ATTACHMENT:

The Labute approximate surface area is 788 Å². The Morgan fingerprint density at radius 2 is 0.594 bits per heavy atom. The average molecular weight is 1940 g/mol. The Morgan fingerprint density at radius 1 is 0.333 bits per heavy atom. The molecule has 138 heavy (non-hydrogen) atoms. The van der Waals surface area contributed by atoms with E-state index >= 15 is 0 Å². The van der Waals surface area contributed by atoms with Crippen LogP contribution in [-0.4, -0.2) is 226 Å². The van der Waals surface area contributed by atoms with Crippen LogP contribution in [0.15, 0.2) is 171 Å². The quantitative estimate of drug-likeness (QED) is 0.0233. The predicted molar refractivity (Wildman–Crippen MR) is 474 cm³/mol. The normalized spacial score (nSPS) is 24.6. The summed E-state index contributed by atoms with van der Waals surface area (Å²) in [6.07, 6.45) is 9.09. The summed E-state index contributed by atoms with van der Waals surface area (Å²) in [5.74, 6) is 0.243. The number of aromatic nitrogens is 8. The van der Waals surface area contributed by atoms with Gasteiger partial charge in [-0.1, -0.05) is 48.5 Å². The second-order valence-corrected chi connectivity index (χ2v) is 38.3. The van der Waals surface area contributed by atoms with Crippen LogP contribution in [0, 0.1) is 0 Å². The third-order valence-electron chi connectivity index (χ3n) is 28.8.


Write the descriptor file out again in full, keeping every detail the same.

The Labute approximate surface area is 788 Å². The Morgan fingerprint density at radius 2 is 0.594 bits per heavy atom. The average molecular weight is 1940 g/mol. The Morgan fingerprint density at radius 1 is 0.333 bits per heavy atom. The molecule has 138 heavy (non-hydrogen) atoms. The van der Waals surface area contributed by atoms with E-state index >= 15 is 0 Å². The van der Waals surface area contributed by atoms with Crippen LogP contribution in [-0.4, -0.2) is 226 Å². The van der Waals surface area contributed by atoms with Crippen LogP contribution in [0.15, 0.2) is 171 Å². The quantitative estimate of drug-likeness (QED) is 0.0233. The predicted molar refractivity (Wildman–Crippen MR) is 474 cm³/mol. The normalized spacial score (nSPS) is 24.6. The summed E-state index contributed by atoms with van der Waals surface area (Å²) in [6.07, 6.45) is 9.09. The summed E-state index contributed by atoms with van der Waals surface area (Å²) in [5.74, 6) is 0.243. The number of aromatic nitrogens is 8. The van der Waals surface area contributed by atoms with Gasteiger partial charge in [-0.1, -0.05) is 48.5 Å². The second-order valence-corrected chi connectivity index (χ2v) is 38.3. The van der Waals surface area contributed by atoms with Crippen LogP contribution in [0, 0.1) is 0 Å². The third-order valence-electron chi connectivity index (χ3n) is 28.8.